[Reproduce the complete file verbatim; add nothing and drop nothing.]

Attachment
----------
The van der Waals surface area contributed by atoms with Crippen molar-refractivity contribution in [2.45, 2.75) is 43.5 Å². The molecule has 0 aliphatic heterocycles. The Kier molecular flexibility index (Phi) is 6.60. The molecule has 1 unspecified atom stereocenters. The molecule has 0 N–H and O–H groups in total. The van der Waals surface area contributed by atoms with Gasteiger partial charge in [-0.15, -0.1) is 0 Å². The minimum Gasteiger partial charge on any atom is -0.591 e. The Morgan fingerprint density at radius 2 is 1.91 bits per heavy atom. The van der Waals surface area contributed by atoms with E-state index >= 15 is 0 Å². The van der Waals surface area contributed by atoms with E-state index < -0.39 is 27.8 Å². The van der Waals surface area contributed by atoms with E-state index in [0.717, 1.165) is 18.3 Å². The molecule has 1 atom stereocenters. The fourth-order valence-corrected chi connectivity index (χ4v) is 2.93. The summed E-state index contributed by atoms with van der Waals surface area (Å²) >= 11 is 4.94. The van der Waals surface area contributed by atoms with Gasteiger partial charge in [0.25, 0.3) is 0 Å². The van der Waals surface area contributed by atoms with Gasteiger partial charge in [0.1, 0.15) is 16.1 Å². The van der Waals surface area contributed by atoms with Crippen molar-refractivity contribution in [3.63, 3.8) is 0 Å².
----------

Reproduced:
The van der Waals surface area contributed by atoms with Crippen molar-refractivity contribution in [2.45, 2.75) is 43.5 Å². The molecule has 0 aliphatic heterocycles. The Kier molecular flexibility index (Phi) is 6.60. The molecule has 1 unspecified atom stereocenters. The molecule has 0 N–H and O–H groups in total. The van der Waals surface area contributed by atoms with Gasteiger partial charge in [-0.15, -0.1) is 0 Å². The minimum Gasteiger partial charge on any atom is -0.591 e. The Morgan fingerprint density at radius 2 is 1.91 bits per heavy atom. The van der Waals surface area contributed by atoms with E-state index >= 15 is 0 Å². The van der Waals surface area contributed by atoms with E-state index < -0.39 is 27.8 Å². The van der Waals surface area contributed by atoms with E-state index in [0.717, 1.165) is 18.3 Å². The molecule has 1 atom stereocenters. The fourth-order valence-corrected chi connectivity index (χ4v) is 2.93. The summed E-state index contributed by atoms with van der Waals surface area (Å²) >= 11 is 4.94. The van der Waals surface area contributed by atoms with Gasteiger partial charge in [0.25, 0.3) is 0 Å². The van der Waals surface area contributed by atoms with Gasteiger partial charge in [0.1, 0.15) is 16.1 Å². The van der Waals surface area contributed by atoms with Crippen molar-refractivity contribution in [3.63, 3.8) is 0 Å².